According to the UN Food and Agriculture Organisation (FAO), global food prices have reached the highest level in over a decade after rising by more than 30% between October 2020 and 2021.

The UN reported that several factors – including high commodity prices, factory closures, disruptions to supplies and political tension – were responsible for the increase in prices.

According to the Agriculture and Horticulture Development Board (AHDB), the latest increase to global prices was primarily led by strengthening in the world prices of vegetable oils and cereals. The FAO’s latest Food Price Index for October indicates an increase in its international price index, up 3% on the previous month.

FAO’s Meat Price Index in October was down by nearly 1% on September. Even though pig meat production is grain-intensive, international quotations for pig meat fell, principally underpinned by reduced purchases from China.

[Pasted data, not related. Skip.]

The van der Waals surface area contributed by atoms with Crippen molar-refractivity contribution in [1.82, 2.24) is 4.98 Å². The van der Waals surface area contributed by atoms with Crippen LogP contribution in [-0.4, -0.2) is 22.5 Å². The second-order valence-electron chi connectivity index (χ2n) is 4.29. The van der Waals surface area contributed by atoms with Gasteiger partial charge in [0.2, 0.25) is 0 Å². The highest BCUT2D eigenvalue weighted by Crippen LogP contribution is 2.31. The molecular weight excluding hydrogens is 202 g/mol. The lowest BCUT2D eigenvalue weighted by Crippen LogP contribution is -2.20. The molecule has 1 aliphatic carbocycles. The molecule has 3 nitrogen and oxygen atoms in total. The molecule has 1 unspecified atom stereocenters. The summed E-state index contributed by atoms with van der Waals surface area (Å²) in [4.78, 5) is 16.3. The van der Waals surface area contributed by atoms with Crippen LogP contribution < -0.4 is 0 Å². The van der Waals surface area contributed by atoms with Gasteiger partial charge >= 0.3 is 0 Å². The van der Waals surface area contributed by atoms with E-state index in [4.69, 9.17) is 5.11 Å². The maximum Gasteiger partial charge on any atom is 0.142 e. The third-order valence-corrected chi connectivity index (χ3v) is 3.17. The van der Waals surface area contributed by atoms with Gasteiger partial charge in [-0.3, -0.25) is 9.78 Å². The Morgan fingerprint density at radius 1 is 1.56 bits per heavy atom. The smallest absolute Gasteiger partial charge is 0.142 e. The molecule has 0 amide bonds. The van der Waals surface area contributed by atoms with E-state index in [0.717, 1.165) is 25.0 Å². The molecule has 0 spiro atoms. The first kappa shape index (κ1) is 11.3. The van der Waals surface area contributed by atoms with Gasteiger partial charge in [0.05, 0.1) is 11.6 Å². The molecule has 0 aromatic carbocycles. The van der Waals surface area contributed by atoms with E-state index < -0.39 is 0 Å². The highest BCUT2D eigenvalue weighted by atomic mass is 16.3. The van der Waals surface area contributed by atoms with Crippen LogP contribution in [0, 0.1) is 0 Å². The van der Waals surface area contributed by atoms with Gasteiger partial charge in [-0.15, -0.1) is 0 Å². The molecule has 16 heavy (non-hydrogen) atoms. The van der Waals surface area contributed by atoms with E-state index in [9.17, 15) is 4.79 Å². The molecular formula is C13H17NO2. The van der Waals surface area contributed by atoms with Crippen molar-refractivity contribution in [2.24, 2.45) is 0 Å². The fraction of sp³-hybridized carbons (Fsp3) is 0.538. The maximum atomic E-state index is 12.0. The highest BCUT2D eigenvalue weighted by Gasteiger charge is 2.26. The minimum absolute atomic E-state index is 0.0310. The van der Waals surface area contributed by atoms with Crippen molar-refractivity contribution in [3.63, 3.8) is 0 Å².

The Index also indicated that beef and veal prices fell. According to AHDB, this decrease reflects a sharp decline in quotations for supplies from Brazil amid market uncertainly over the trading implications of BSE concerns.

There were price rises for poultry and sheep meat. These increases, however, were not enough to counteract the fall for the other meats.

The FAO’s Cereal Price Index was up 3% from September and was 22% above its level one year ago. AHDB reported that international prices of all major cereals increased month-on-month. The FAO Vegetable Oil Price Index was up by nearly 10% month-on-month, marking an all-time high.